Fibromyalgia causes chronic, widespread musculoskeletal pain and stiffness in association with fatigue, poor sleep, and the presence of discrete tender points. It affects approximately 3.7 million people in the United States.14

Magnesium supplements combined with malic acid has been shown to have a beneficial influence in the management of fibromyalgia symptoms. In a study where primary fibromyalgia patients were treated for an average of eight weeks with magnesium and malate, a significant decrease in pain was seen. The subjects exhibited a significant decrease in mean tender point index from 19.6 to 6.5. When after two days a few of the patients were switched to placebo, they reported a worsening of muscle pain. The study also found that after two weeks on magnesium and malate supplements, their mean tender point index showed a rise from 6.8 to 21.5. 15

Another study, on a proprietary tablet containing malic acid and magnesium, revealed that this drug was beneficial in the treatment of patients with fibromyalgia. Three primary measures of pain and tenderness were assessed. The study found significant reductions in the severity of all the three primary pain and tenderness measures with no limiting risks, proving that this combination of malic acid and magnesium is safe and beneficial in the treatment of fibromyalgia. 16

Not much research seems to have been done on the effects of malic acid. As a result, little is known about the safety of regular or long-term use of the substance as a supplement. It is, however, advisable to have it in moderation.

References   [ + ]

1, 4. Chibata, Ichiro, Tetsuya Tosa, and Isao Takata. “Continuous production of L-malic acid by immobilized cells.” Trends in Biotechnology 1, no. 1 (1983): 9-11.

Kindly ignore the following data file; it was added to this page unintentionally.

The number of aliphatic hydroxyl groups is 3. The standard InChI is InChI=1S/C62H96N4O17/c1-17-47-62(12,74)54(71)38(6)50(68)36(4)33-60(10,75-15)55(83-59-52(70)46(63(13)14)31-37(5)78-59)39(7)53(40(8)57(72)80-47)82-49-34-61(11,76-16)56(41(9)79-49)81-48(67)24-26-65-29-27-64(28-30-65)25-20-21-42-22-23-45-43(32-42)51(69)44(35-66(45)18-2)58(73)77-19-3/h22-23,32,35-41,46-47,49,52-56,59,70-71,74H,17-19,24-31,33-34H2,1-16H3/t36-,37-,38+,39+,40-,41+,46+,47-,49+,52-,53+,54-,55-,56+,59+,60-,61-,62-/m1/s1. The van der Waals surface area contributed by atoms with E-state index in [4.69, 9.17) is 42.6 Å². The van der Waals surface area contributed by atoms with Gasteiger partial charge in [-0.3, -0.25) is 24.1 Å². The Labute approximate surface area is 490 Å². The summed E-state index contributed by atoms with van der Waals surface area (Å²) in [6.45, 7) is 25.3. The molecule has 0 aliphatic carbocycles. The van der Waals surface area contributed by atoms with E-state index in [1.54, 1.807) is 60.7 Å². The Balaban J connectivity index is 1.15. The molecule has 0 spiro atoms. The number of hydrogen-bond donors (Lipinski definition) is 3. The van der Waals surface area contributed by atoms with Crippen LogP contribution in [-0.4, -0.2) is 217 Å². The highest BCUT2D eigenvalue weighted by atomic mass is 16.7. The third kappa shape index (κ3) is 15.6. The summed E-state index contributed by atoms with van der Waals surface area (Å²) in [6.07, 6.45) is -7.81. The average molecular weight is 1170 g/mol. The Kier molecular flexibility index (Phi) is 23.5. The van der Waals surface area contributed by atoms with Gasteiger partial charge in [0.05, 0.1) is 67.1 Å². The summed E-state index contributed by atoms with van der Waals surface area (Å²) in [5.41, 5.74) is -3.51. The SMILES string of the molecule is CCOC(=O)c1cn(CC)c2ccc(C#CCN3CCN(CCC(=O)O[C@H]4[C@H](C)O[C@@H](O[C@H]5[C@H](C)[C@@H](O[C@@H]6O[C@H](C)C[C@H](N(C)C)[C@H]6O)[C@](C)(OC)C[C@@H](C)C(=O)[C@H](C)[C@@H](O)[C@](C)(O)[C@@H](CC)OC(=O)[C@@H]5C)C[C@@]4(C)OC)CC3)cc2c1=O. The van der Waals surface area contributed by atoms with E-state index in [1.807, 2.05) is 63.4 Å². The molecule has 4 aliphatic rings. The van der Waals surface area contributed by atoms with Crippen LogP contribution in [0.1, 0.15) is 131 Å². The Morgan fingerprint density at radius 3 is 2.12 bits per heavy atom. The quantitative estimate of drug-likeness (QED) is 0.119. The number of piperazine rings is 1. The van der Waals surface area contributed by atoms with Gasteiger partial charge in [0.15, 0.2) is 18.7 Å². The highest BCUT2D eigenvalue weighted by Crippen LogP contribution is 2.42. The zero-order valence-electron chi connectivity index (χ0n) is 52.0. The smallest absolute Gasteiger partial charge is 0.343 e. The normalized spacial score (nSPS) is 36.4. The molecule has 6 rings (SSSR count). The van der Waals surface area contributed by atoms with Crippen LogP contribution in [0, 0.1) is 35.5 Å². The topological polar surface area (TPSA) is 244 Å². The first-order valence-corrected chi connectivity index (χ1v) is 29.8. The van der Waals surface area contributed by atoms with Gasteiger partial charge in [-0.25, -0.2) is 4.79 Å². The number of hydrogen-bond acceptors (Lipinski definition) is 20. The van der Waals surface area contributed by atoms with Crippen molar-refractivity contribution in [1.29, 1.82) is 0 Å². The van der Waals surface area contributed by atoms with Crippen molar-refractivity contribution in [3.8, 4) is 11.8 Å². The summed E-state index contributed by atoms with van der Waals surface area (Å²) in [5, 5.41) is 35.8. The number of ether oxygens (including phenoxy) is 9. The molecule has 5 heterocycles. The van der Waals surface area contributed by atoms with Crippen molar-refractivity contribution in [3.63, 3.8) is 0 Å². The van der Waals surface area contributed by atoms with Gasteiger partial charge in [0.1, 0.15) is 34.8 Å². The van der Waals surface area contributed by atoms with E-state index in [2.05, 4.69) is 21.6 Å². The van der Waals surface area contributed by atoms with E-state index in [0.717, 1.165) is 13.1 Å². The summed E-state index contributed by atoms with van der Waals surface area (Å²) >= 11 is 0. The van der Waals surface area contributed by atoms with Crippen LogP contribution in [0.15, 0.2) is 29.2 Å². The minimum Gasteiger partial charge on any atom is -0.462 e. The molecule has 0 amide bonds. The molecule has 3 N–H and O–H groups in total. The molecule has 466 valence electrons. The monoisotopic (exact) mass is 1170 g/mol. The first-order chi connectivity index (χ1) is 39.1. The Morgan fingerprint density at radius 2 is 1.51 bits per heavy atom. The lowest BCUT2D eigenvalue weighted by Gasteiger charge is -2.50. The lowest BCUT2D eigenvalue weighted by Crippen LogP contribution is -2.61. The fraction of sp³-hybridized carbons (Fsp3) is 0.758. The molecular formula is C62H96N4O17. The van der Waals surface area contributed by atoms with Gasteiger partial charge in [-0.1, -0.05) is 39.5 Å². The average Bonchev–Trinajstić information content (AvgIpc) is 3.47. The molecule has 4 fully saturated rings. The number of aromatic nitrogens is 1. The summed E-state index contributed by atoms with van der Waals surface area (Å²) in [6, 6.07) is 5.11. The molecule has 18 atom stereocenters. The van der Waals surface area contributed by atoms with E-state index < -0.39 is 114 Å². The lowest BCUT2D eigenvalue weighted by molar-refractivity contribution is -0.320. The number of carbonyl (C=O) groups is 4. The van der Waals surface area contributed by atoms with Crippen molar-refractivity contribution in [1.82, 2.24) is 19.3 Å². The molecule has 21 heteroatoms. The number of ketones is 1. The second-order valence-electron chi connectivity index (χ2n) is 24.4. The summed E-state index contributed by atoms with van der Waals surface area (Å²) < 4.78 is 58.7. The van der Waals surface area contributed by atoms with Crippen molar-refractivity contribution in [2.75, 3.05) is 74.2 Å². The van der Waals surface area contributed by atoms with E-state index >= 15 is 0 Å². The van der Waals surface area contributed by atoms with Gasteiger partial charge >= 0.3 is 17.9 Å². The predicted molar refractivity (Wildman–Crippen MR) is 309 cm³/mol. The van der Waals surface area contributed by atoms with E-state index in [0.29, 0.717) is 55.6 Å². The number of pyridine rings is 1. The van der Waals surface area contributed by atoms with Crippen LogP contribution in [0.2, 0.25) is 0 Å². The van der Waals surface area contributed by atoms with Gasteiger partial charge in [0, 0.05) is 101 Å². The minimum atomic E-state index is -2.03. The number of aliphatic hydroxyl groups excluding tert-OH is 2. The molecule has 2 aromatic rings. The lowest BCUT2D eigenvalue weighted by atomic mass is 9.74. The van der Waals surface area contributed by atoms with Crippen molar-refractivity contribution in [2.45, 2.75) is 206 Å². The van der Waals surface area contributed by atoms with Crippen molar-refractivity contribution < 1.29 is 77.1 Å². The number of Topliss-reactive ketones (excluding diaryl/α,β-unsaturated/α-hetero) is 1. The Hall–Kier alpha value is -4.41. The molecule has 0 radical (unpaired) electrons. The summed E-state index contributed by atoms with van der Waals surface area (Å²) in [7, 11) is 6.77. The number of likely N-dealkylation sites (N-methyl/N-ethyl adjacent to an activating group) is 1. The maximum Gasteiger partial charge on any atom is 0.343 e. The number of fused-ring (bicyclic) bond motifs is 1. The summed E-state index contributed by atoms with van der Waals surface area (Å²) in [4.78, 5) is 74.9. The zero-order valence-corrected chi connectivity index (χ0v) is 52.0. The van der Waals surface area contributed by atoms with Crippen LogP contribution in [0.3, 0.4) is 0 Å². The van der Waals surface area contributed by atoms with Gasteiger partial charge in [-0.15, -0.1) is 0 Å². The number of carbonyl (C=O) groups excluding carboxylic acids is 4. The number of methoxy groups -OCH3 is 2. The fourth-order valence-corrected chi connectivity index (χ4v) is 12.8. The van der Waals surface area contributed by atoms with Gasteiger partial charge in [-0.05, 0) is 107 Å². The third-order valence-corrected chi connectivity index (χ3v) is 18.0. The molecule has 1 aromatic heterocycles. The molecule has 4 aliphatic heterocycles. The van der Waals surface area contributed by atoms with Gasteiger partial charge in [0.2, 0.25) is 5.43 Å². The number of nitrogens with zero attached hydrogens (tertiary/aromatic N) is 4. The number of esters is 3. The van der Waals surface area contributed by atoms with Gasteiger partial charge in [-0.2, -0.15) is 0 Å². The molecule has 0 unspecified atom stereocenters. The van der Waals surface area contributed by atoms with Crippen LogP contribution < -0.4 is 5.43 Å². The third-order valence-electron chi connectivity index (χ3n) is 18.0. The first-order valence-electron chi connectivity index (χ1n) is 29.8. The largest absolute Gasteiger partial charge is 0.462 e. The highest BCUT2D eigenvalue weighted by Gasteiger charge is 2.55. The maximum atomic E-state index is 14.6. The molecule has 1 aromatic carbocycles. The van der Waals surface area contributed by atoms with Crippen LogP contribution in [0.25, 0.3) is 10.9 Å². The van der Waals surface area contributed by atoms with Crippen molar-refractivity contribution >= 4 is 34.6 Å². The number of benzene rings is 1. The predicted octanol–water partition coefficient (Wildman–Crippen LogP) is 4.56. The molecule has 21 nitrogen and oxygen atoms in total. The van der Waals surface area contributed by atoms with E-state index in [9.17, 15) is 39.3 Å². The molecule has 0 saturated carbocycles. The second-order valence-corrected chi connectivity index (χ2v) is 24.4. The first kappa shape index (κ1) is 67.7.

2. Yao, Yu-Xin, Ming Li, Zhi Liu, Chun-Xiang You, Dong-Mei Wang, Heng Zhai, and Yu-Jin Hao. “Molecular cloning of three malic acid related genes MdPEPC, MdVHA-A, MdcyME and their expression analysis in apple fruits.” Scientia Horticulturae 122, no. 3 (2009): 404-408.
3. Volschenk1a, H., H. Van Vuuren, and M. Viljoen-Bloom. “Malic acid in wine: origin, function and metabolism during vinification.” S Afr J Enol Vitic 27, no. 2 (2006): 123-136.
5, 7. Van Scott, Eugene J., and J. Yu Ruey. “Hyperkeratinization, corneocyte cohesion, and alpha hydroxy acids.” Journal of the American Academy of Dermatology 11, no. 5 (1984): 867-879.
6, 8, 10. Van Scott, E. J., and R. J. Yu. “Alpha hydroxy acids: procedures for use in clinical practice.” Cutis 43, no. 3 (1989): 222-228.
9. Van Scott, Eugene J., and J. Yu Ruey. “Control of keratinization with á-hydroxy acids and related compounds: I. Topical treatment of ichthyotic disorders.” Archives of dermatology 110, no. 4 (1974): 586-590.
11. Fiume, Z. “Final report on the safety assessment of Malic Acid and Sodium Malate.” International journal of toxicology 20 (2000): 47-55.
12. Qiang, Fu. “Effect of Malate-oligosaccharide Solution on Antioxidant Capacity of Endurance Athletes.” The open biomedical engineering journal 9 (2015): 326.
13. Ocak, Nuh, Guray Erener, Aydin Altop, and Canan Kop. “The effect of malic acid on performance and some digestive tract traits of Japanese quails.” The journal of poultry science 46, no. 1 (2009): 25-29.
14. Leventhal, Lawrence J. “Management of fibromyalgia.” Annals of Internal Medicine 131, no. 11 (1999): 850-858.
15. Abraham, Guy E., and Jorge D. Flechas. “Management of fibromyalgia: rationale for the use of magnesium and malic acid.” Journal of Nutritional Medicine 3, no. 1 (1992): 49-59.
16. Russell, I. J., Joel E. Michalek, Jorge D. Flechas, and Guy E. Abraham. “Treatment of fibromyalgia syndrome with Super Malic: a randomized, double blind, placebo controlled, crossover pilot study.” The Journal of rheumatology 22, no. 5 (1995): 953-958.

Disclaimer: The content is purely informative and educational in nature and should not be construed as medical advice. Please use the content only in consultation with an appropriate certified medical or healthcare professional.